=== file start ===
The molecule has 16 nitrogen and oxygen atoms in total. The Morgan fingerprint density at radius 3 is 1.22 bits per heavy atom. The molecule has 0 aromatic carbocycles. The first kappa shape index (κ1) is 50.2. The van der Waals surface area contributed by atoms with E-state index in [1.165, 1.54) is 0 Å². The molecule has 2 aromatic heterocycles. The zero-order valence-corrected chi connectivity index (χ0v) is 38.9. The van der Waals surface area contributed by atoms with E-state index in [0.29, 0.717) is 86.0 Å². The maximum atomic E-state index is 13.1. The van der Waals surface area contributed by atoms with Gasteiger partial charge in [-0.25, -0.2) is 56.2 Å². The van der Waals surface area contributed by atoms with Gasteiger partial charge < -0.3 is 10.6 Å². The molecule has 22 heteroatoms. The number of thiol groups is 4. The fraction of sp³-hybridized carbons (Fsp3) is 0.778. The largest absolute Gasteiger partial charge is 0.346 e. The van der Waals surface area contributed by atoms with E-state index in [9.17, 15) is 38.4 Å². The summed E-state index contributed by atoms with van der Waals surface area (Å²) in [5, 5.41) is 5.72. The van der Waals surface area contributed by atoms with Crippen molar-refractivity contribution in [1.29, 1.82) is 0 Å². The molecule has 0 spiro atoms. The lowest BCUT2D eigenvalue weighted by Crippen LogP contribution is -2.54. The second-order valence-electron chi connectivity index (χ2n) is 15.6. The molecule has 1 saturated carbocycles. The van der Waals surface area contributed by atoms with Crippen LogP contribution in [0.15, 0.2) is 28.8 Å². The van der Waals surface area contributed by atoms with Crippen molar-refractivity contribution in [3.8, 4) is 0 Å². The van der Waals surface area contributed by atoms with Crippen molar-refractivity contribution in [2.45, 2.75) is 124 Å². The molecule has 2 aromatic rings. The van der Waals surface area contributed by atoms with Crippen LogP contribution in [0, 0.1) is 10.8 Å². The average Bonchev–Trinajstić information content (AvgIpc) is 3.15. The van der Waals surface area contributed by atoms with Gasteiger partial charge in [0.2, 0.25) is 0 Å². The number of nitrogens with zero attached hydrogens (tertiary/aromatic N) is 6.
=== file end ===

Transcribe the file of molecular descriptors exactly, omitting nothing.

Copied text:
The molecule has 16 nitrogen and oxygen atoms in total. The Morgan fingerprint density at radius 3 is 1.22 bits per heavy atom. The molecule has 0 aromatic carbocycles. The first kappa shape index (κ1) is 50.2. The van der Waals surface area contributed by atoms with E-state index in [1.165, 1.54) is 0 Å². The molecule has 2 aromatic heterocycles. The zero-order valence-corrected chi connectivity index (χ0v) is 38.9. The van der Waals surface area contributed by atoms with E-state index in [0.29, 0.717) is 86.0 Å². The maximum atomic E-state index is 13.1. The van der Waals surface area contributed by atoms with Gasteiger partial charge in [-0.25, -0.2) is 56.2 Å². The van der Waals surface area contributed by atoms with Gasteiger partial charge < -0.3 is 10.6 Å². The molecule has 22 heteroatoms. The number of thiol groups is 4. The fraction of sp³-hybridized carbons (Fsp3) is 0.778. The largest absolute Gasteiger partial charge is 0.346 e. The van der Waals surface area contributed by atoms with E-state index in [9.17, 15) is 38.4 Å². The summed E-state index contributed by atoms with van der Waals surface area (Å²) in [5, 5.41) is 5.72. The van der Waals surface area contributed by atoms with Crippen molar-refractivity contribution in [1.29, 1.82) is 0 Å². The molecule has 0 spiro atoms. The lowest BCUT2D eigenvalue weighted by Crippen LogP contribution is -2.54. The second-order valence-electron chi connectivity index (χ2n) is 15.6. The molecule has 1 saturated carbocycles. The van der Waals surface area contributed by atoms with Crippen LogP contribution in [0.15, 0.2) is 28.8 Å². The van der Waals surface area contributed by atoms with Crippen molar-refractivity contribution in [3.8, 4) is 0 Å². The van der Waals surface area contributed by atoms with Crippen molar-refractivity contribution in [2.45, 2.75) is 124 Å². The molecule has 2 aromatic rings. The van der Waals surface area contributed by atoms with Crippen LogP contribution in [0, 0.1) is 10.8 Å². The average Bonchev–Trinajstić information content (AvgIpc) is 3.15. The van der Waals surface area contributed by atoms with Gasteiger partial charge in [0.2, 0.25) is 0 Å². The number of nitrogens with zero attached hydrogens (tertiary/aromatic N) is 6.